Compounding this problem are two major issues: First, tracks can only turn 45 degrees per tile, meaning even a simple 180-degree turn takes a 4×2 area of the map. Stations placed close to each other can demand absurdly loopy routes to make connections. Second, tracks can only split in two directions in a single tile. This means a simple three-way intersection (where trains can enter from any direction and exit to any direction) requires a 3×2 area of the map and three switches, while a four-way intersection can take up a 5×3 or 4×4 area of the map, and require 6 switches. Allowing for omni-directional traffic means that even larger intersections, like five- or six-way intersections become geometrically more complex.
Like with many management games, the main objective is to avoid running out of money, however, few games are as capable of utterly blindsiding its players with game overs as Train Valley. During missions, new stations will open up, forcing players to connect the new station to the existing tracks, but while the game will prevent players from spending more money than they have on tracks, nothing warns them they’re spending almost all their money. A key feature is that you have an annual “tax” expense (presumably also abstracting other expenses), and failing to have money on hand to pay this means immediately losing a mission. It’s easy to spend nearly all your money building tracks, only to fail to have money on hand for taxes, especially when trains can take so long to reach their destinations that you might actually need two years’ worth of tax money on hand to survive. (Each mission takes place over decades, so game years last mere seconds, and trains can take several game months, or even over a game year to reach their destination.)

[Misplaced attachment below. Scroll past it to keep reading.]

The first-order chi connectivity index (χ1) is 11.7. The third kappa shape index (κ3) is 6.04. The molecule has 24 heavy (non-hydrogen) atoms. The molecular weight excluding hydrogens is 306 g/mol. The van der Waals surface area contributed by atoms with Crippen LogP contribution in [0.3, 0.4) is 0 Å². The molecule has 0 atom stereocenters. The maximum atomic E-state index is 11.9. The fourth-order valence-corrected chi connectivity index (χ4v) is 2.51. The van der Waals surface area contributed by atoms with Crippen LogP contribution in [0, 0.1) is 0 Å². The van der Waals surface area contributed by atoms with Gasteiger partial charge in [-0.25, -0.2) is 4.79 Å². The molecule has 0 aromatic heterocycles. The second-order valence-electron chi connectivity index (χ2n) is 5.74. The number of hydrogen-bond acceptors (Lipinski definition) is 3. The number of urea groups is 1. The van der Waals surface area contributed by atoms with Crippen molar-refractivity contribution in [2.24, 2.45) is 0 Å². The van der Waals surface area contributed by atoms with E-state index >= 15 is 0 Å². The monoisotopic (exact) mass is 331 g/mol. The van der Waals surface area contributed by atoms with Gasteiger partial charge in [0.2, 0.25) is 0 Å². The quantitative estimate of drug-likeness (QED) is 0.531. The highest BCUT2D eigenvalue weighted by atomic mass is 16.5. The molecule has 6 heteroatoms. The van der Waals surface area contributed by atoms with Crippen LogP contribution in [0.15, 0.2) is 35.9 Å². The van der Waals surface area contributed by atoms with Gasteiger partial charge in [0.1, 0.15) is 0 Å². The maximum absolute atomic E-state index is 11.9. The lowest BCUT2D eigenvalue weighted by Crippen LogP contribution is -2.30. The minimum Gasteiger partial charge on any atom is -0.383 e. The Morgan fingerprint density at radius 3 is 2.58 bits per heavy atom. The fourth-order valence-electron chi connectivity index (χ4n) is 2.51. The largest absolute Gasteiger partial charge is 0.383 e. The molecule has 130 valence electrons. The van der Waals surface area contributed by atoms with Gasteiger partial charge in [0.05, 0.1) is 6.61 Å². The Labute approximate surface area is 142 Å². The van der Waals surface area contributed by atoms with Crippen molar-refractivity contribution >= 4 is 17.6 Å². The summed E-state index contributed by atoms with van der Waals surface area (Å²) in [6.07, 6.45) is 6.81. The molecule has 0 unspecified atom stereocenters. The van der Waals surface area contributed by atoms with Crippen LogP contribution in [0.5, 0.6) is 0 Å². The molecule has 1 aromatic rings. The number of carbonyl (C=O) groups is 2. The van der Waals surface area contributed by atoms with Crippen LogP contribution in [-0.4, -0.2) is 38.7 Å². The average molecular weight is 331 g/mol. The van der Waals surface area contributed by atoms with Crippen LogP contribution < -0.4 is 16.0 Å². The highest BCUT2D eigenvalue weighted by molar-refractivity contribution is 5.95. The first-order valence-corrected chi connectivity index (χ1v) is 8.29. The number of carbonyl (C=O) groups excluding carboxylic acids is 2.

The game is pausable, which allows players to stop the game and issue emergency stop orders if trains might collide (but spot it quick – trains don’t stop on a dime, and even trains you ordered stop may still ram each other if there isn’t enough space to stop), or even reverse trains (engines teleport to the other side of the train) if need be, but in a sense, this seems to come at a cost. Because a game merely about managing traffic would be too easy if you could pause it at any moment to untangle any traffic knots, the developers instead decided to basically ramp up the difficulty of managing the budget to be nearly merciless in later levels, and force restarts for nearly any mistake. In other words, in exchange for having the ability to pause and give precision orders, the game demands absolute precision.